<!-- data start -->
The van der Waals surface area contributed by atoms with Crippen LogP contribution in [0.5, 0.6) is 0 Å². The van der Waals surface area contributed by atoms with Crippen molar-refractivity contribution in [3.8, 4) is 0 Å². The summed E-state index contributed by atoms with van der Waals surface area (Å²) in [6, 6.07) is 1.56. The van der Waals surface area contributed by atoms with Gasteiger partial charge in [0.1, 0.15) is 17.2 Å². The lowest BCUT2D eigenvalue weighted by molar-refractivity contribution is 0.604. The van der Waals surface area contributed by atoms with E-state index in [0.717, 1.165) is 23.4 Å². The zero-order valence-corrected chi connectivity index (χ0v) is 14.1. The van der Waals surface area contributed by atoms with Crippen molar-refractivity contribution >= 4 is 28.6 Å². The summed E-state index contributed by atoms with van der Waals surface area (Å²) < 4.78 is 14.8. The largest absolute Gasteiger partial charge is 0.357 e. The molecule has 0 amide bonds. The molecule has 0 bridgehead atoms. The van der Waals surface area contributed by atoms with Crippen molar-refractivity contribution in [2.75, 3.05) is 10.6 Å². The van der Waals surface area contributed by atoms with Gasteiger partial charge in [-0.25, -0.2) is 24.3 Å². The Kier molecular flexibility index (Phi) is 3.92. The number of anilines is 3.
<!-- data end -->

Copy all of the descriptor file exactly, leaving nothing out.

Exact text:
The van der Waals surface area contributed by atoms with Crippen LogP contribution in [0.5, 0.6) is 0 Å². The van der Waals surface area contributed by atoms with Crippen molar-refractivity contribution in [3.8, 4) is 0 Å². The summed E-state index contributed by atoms with van der Waals surface area (Å²) in [6, 6.07) is 1.56. The van der Waals surface area contributed by atoms with Gasteiger partial charge in [0.1, 0.15) is 17.2 Å². The lowest BCUT2D eigenvalue weighted by molar-refractivity contribution is 0.604. The van der Waals surface area contributed by atoms with E-state index in [0.717, 1.165) is 23.4 Å². The zero-order valence-corrected chi connectivity index (χ0v) is 14.1. The van der Waals surface area contributed by atoms with Crippen molar-refractivity contribution >= 4 is 28.6 Å². The summed E-state index contributed by atoms with van der Waals surface area (Å²) < 4.78 is 14.8. The largest absolute Gasteiger partial charge is 0.357 e. The molecule has 0 amide bonds. The molecule has 0 bridgehead atoms. The van der Waals surface area contributed by atoms with Crippen molar-refractivity contribution in [2.75, 3.05) is 10.6 Å². The van der Waals surface area contributed by atoms with Gasteiger partial charge in [-0.25, -0.2) is 24.3 Å². The Kier molecular flexibility index (Phi) is 3.92. The number of anilines is 3.